Many of the major companies, such as Air Canada, Hollister and Expedia, are recording every touch and hit you make on your iPhone applications. In most cases you do not even realize it. And they do not need to ask for permission.
You can assume that most applications collect our data. Some even monetize your data without your knowledge. But TechCrunch has found several popular applications for the iPhone, hoteliers, travel sites, airlines, cell phone operators, banks and financiers. These applications do not ask or clarify the use of this information.
Worse, although these applications are intended to mask certain fields, some expose confidential data inadvertently.
Glassbox records everything in the cloud
Applications such as Abercrombie & Fitch, Hotels.com and Singapore Airlines also use Glassbox. It’s an analytics company that focuses on the customer experience. One of the few companies that allows developers to integrate “session playback” technology into their applications. . These session reps allow application developers to record the screen. And then play them back to see how their users interact with the application. So to find out if something did not work or if there was an error. Each touch of button and keyboard input is recorded, captured effectively, and sent to application developers.
As mentioned by Glassbox himself in a recent tweet. “Imagine that your website or mobile application can see exactly what your customers do in real time and why they did it”.
Air Canada first on the list
The App Analyst is a mobile expert who writes about his analysis of popular applications on his blog of the same name. He recently discovered that the Air Canada iPhone application did not correctly hide the repetitions of the session when they were sent. Thus exposing the numbers of passports and Credit card data in each repetition session. Just weeks before, Air Canada said its application had a data breach. That breach exposed 20,000 profiles.
“This allows Air Canada employees, and anyone else able to access the screen capture database. And to see the credit card information and password unencrypted”. He told TechCrunch.
In the case of the Air Canada application, although the fields are masked, the mask was not always maintained (Image: The App Analyst / supplied)
We asked The App Analyst to examine a sample of applications that Glassbox had included on its website as customers. Using Charles Proxy, a tool that is used to intercept the data sent from each application. So the researcher could examine what data was coming out of the device.
Not all applications filtered masked data. None of the applications we examined said they were recording a user’s screen. Much less sending them to each company or directly to the Glassbox cloud.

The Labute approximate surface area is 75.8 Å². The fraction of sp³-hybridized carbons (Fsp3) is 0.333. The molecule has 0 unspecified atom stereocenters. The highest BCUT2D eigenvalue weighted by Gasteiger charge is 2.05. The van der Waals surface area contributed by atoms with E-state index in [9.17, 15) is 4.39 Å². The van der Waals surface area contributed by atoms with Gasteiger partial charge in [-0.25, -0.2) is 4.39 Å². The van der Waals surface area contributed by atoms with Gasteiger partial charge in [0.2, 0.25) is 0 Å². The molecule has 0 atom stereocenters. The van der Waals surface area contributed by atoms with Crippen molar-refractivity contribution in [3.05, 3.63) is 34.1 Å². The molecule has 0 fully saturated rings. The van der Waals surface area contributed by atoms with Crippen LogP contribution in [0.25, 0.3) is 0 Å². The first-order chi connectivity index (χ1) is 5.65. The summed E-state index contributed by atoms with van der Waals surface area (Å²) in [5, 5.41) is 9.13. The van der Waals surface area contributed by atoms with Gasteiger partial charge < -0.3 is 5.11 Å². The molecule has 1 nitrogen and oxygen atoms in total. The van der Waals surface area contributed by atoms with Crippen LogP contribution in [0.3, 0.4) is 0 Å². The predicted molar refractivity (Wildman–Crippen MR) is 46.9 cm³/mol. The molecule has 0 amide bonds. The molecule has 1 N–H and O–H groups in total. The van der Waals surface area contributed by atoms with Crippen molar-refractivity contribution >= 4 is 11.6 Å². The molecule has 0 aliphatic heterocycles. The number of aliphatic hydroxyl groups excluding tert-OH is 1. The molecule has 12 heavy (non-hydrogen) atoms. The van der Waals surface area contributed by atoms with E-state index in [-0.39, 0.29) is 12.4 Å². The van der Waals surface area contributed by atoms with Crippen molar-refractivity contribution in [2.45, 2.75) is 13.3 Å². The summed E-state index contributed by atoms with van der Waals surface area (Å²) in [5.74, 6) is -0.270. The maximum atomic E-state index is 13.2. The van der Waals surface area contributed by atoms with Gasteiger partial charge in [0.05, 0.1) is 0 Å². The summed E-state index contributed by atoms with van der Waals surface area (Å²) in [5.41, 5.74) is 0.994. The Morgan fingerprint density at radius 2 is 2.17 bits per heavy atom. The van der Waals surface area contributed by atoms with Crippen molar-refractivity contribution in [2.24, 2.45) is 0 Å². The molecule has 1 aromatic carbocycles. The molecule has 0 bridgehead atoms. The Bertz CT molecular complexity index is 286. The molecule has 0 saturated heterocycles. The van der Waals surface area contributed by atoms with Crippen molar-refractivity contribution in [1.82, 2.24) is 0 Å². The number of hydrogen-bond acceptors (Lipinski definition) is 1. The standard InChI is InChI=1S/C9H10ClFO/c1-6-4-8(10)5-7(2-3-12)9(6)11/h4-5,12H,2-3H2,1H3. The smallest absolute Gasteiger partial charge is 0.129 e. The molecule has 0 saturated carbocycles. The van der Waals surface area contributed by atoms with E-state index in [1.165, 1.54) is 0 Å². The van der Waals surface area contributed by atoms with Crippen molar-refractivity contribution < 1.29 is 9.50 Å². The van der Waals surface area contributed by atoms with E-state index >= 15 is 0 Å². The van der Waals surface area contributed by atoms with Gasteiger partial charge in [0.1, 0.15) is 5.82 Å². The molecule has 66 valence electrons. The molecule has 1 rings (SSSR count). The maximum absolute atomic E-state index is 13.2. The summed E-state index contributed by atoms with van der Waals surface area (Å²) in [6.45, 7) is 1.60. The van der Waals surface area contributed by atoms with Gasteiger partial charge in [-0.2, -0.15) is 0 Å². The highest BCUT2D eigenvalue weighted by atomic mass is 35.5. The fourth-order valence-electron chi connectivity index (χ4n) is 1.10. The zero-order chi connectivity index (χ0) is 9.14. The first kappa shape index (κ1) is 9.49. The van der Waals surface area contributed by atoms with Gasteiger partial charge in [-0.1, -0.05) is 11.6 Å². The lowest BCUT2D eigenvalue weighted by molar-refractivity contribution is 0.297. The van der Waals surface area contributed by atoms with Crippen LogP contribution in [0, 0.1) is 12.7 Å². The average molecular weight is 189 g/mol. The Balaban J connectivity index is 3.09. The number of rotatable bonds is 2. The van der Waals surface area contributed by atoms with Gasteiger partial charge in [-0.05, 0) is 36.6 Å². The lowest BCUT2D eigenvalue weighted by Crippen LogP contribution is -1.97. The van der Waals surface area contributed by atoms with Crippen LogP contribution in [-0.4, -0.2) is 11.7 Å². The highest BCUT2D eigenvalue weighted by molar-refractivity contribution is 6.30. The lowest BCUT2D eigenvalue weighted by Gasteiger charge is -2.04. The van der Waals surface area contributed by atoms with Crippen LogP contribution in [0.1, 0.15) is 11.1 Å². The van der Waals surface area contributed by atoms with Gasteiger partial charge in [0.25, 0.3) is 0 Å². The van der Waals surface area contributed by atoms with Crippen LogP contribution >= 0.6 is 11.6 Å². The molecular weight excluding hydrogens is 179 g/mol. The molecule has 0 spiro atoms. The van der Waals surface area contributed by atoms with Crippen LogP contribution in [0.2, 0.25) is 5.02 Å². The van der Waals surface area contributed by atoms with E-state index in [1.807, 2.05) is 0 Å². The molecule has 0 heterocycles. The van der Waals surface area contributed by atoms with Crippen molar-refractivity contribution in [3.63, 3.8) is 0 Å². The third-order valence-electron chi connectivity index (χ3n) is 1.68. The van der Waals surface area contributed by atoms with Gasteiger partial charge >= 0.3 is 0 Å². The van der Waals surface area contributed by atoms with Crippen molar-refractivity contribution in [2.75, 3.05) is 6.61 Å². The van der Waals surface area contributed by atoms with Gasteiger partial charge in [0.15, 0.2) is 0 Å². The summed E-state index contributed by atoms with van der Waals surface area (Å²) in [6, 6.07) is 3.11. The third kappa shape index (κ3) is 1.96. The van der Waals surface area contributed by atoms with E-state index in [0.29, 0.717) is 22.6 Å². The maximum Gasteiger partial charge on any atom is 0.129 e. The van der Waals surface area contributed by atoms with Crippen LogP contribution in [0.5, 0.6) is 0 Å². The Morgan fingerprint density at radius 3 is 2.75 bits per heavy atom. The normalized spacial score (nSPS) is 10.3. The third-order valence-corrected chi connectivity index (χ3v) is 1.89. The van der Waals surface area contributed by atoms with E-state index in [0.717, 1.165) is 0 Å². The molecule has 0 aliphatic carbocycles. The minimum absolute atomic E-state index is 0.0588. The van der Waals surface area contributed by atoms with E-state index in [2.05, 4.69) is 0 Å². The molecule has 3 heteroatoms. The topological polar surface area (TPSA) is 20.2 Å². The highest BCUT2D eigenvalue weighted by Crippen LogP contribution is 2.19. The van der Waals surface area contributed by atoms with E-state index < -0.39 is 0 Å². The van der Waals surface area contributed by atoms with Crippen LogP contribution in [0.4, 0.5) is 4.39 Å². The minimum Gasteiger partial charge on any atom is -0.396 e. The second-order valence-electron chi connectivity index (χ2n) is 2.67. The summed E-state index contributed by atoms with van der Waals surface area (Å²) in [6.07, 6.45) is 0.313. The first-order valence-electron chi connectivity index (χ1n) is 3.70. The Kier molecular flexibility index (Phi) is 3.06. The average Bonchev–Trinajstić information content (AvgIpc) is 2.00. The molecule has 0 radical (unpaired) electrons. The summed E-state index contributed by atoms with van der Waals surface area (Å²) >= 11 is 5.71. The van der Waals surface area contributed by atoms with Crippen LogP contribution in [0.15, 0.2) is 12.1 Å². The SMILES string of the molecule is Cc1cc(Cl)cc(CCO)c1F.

Bank information and passwords are exposed
That could be a problem if any of the Glassbox customers are not hiding the data correctly. He said in an email. “Since these data are often sent back to the Glassbox servers. I would not be surprised if they had already had instances of them capturing confidential bank information and passwords,” he said.
The applications analyst said that Hollister and Abercrombie & Fitch sent their session reps to Glassbox. Meanwhile, others like Expedia and Hotels.com opted to capture and send session replay data to a server in their own domain. He said the data were “mostly confusing”. But in some cases he saw email addresses and zip codes. The researcher said that Singapore Airlines also collected repeat session data. But they sent it to the Glassbox cloud.
Without analyzing the data of each application, it is impossible to know if an application is recording a user’s screens of how they are using it. We do not even find it in the fine print of their privacy policies.
An average user will hardly know that they record their screen
We ask all companies to tell us exactly where their privacy policies allow each application to capture what a user does on their phone.
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Air Canada uses the information for the benefit of its customers
After this story was published, Air Canada responded. “Air Canada uses the information provided by the customer to ensure that we can meet their travel needs. And that we can resolve any problems that may affect their travel,” said a spokesman. “This includes the user information entered in, and collected in, the Air Canada mobile application. However, Air Canada can not, and can not, capture phone screens outside of the Air Canada application”.
Expedia, which owns Hotels.com, did not return a request for comment.
“I think that users should take an active role in the way they share their data. And the first step is for companies to directly share how they collect data from their users and with whom they share it,” The App said. Analyst.
Companies rely on repeat session technology
“Glassbox has a unique ability to reconstruct the view of the mobile application in a visual format. This is another view of the analyzes. It can interact only with the native application of our clients. And, technically, it can not break the limit of the application, “the spokesperson said. As when the system keyboard covers part of the native application, “Glassbox does not have access to it,” the spokesman said.
Glassbox is one of the many session playback services on the market. It actively markets its “user recording” technology. It allows developers to “see their application through the eyes of the user”. While UXCam says it allows developers to “view recordings of their users’ sessions. This includes all his gestures and events unchained”.
It is not an industry that is likely to disappear soon. Companies rely on this type of repeat session data to understand why things are broken. That can be costly in high-income situations.